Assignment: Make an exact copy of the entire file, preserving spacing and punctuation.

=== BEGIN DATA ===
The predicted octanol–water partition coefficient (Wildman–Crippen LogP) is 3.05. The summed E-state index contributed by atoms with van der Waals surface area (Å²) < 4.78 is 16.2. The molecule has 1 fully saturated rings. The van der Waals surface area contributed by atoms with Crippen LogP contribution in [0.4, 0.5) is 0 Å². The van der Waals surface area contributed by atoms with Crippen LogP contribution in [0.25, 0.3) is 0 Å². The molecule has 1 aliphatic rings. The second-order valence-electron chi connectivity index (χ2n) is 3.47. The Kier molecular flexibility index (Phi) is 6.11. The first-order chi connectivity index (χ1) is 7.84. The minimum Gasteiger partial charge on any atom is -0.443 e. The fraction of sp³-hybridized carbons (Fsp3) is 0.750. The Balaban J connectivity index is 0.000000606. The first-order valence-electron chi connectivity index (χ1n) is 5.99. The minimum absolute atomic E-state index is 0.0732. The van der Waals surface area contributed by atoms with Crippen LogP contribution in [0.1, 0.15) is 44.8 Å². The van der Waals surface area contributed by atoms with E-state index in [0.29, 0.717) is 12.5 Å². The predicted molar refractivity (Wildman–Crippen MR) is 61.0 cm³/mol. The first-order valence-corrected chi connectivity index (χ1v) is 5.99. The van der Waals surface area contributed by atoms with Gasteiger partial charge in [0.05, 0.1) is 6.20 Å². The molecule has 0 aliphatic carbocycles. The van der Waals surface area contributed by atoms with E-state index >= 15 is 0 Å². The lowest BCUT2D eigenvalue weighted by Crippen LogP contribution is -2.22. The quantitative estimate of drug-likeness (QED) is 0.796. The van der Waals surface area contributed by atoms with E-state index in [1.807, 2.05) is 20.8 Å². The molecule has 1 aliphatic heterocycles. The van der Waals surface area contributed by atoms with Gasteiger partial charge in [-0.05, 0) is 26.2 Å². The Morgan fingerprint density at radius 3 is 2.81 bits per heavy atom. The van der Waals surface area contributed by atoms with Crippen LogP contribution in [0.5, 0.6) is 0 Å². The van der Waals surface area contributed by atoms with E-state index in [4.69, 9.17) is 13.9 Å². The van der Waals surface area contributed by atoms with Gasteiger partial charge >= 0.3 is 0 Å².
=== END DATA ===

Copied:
The predicted octanol–water partition coefficient (Wildman–Crippen LogP) is 3.05. The summed E-state index contributed by atoms with van der Waals surface area (Å²) < 4.78 is 16.2. The molecule has 1 fully saturated rings. The van der Waals surface area contributed by atoms with Crippen LogP contribution in [0.4, 0.5) is 0 Å². The van der Waals surface area contributed by atoms with Crippen LogP contribution in [0.25, 0.3) is 0 Å². The molecule has 1 aliphatic rings. The second-order valence-electron chi connectivity index (χ2n) is 3.47. The Kier molecular flexibility index (Phi) is 6.11. The first-order chi connectivity index (χ1) is 7.84. The minimum Gasteiger partial charge on any atom is -0.443 e. The fraction of sp³-hybridized carbons (Fsp3) is 0.750. The Balaban J connectivity index is 0.000000606. The first-order valence-electron chi connectivity index (χ1n) is 5.99. The minimum absolute atomic E-state index is 0.0732. The van der Waals surface area contributed by atoms with Crippen LogP contribution in [0.1, 0.15) is 44.8 Å². The van der Waals surface area contributed by atoms with E-state index in [0.29, 0.717) is 12.5 Å². The predicted molar refractivity (Wildman–Crippen MR) is 61.0 cm³/mol. The first-order valence-corrected chi connectivity index (χ1v) is 5.99. The van der Waals surface area contributed by atoms with Gasteiger partial charge in [0.05, 0.1) is 6.20 Å². The molecule has 0 aliphatic carbocycles. The van der Waals surface area contributed by atoms with E-state index >= 15 is 0 Å². The lowest BCUT2D eigenvalue weighted by Crippen LogP contribution is -2.22. The quantitative estimate of drug-likeness (QED) is 0.796. The van der Waals surface area contributed by atoms with E-state index in [1.807, 2.05) is 20.8 Å². The molecule has 1 aliphatic heterocycles. The van der Waals surface area contributed by atoms with Gasteiger partial charge in [-0.05, 0) is 26.2 Å². The Morgan fingerprint density at radius 3 is 2.81 bits per heavy atom. The van der Waals surface area contributed by atoms with Crippen LogP contribution in [0.5, 0.6) is 0 Å². The van der Waals surface area contributed by atoms with E-state index in [4.69, 9.17) is 13.9 Å². The van der Waals surface area contributed by atoms with Gasteiger partial charge >= 0.3 is 0 Å².